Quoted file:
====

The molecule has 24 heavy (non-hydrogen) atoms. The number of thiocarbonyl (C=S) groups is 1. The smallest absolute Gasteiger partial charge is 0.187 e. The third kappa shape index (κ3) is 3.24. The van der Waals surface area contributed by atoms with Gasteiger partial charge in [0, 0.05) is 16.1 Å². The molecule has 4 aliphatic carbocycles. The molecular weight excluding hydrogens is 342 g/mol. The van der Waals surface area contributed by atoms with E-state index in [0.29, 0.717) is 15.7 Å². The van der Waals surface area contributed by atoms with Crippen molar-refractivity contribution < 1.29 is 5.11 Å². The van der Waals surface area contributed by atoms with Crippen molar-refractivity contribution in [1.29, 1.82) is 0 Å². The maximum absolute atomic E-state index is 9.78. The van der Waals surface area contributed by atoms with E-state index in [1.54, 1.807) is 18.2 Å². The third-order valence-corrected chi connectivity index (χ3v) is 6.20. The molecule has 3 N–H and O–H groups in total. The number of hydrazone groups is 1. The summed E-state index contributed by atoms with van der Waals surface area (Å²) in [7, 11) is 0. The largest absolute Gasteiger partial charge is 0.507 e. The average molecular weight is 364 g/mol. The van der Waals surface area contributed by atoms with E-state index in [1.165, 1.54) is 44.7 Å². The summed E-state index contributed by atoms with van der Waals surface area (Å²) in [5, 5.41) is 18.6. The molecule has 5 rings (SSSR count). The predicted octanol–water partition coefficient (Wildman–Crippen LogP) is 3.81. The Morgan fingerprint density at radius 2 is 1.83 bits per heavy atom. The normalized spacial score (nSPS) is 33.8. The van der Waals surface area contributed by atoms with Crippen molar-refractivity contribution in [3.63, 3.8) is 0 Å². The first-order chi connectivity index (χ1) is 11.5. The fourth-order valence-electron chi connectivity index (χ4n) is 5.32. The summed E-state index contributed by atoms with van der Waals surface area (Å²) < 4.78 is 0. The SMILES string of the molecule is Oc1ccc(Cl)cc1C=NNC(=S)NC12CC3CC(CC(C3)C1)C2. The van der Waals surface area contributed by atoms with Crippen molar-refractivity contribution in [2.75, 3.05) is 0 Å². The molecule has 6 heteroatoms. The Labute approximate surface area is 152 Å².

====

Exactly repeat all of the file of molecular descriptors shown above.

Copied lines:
The molecule has 24 heavy (non-hydrogen) atoms. The number of thiocarbonyl (C=S) groups is 1. The smallest absolute Gasteiger partial charge is 0.187 e. The third kappa shape index (κ3) is 3.24. The van der Waals surface area contributed by atoms with Gasteiger partial charge in [0, 0.05) is 16.1 Å². The molecule has 4 aliphatic carbocycles. The molecular weight excluding hydrogens is 342 g/mol. The van der Waals surface area contributed by atoms with E-state index in [0.29, 0.717) is 15.7 Å². The van der Waals surface area contributed by atoms with Crippen molar-refractivity contribution < 1.29 is 5.11 Å². The van der Waals surface area contributed by atoms with Crippen molar-refractivity contribution in [1.29, 1.82) is 0 Å². The maximum absolute atomic E-state index is 9.78. The van der Waals surface area contributed by atoms with E-state index in [1.54, 1.807) is 18.2 Å². The third-order valence-corrected chi connectivity index (χ3v) is 6.20. The molecule has 3 N–H and O–H groups in total. The number of hydrazone groups is 1. The summed E-state index contributed by atoms with van der Waals surface area (Å²) in [7, 11) is 0. The largest absolute Gasteiger partial charge is 0.507 e. The average molecular weight is 364 g/mol. The van der Waals surface area contributed by atoms with E-state index in [1.165, 1.54) is 44.7 Å². The summed E-state index contributed by atoms with van der Waals surface area (Å²) in [5, 5.41) is 18.6. The molecule has 5 rings (SSSR count). The predicted octanol–water partition coefficient (Wildman–Crippen LogP) is 3.81. The Morgan fingerprint density at radius 2 is 1.83 bits per heavy atom. The normalized spacial score (nSPS) is 33.8. The van der Waals surface area contributed by atoms with Crippen molar-refractivity contribution in [3.63, 3.8) is 0 Å². The first-order chi connectivity index (χ1) is 11.5. The fourth-order valence-electron chi connectivity index (χ4n) is 5.32. The summed E-state index contributed by atoms with van der Waals surface area (Å²) < 4.78 is 0. The SMILES string of the molecule is Oc1ccc(Cl)cc1C=NNC(=S)NC12CC3CC(CC(C3)C1)C2. The van der Waals surface area contributed by atoms with Crippen molar-refractivity contribution in [2.75, 3.05) is 0 Å². The molecule has 6 heteroatoms. The Labute approximate surface area is 152 Å².